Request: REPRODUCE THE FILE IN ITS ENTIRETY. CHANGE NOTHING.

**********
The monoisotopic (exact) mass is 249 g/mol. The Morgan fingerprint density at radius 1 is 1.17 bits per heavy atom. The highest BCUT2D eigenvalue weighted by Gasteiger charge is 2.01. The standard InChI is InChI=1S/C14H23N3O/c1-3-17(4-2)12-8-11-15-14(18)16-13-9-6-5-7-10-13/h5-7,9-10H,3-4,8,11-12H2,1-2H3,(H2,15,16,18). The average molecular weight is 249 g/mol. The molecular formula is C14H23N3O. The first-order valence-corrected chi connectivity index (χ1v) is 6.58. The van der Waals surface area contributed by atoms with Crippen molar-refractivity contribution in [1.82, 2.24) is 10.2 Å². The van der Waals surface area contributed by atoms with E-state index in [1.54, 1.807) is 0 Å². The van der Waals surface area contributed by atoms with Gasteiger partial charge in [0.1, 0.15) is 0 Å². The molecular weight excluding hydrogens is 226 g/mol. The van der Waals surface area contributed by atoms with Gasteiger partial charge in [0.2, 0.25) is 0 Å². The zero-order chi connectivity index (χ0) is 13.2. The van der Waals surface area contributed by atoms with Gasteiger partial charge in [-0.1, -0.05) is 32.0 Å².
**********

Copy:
The monoisotopic (exact) mass is 249 g/mol. The Morgan fingerprint density at radius 1 is 1.17 bits per heavy atom. The highest BCUT2D eigenvalue weighted by Gasteiger charge is 2.01. The standard InChI is InChI=1S/C14H23N3O/c1-3-17(4-2)12-8-11-15-14(18)16-13-9-6-5-7-10-13/h5-7,9-10H,3-4,8,11-12H2,1-2H3,(H2,15,16,18). The average molecular weight is 249 g/mol. The molecular formula is C14H23N3O. The first-order valence-corrected chi connectivity index (χ1v) is 6.58. The van der Waals surface area contributed by atoms with Crippen molar-refractivity contribution in [1.82, 2.24) is 10.2 Å². The van der Waals surface area contributed by atoms with E-state index in [1.54, 1.807) is 0 Å². The van der Waals surface area contributed by atoms with Gasteiger partial charge in [0.1, 0.15) is 0 Å². The molecular weight excluding hydrogens is 226 g/mol. The van der Waals surface area contributed by atoms with Gasteiger partial charge in [0.2, 0.25) is 0 Å². The zero-order chi connectivity index (χ0) is 13.2. The van der Waals surface area contributed by atoms with Gasteiger partial charge in [-0.1, -0.05) is 32.0 Å².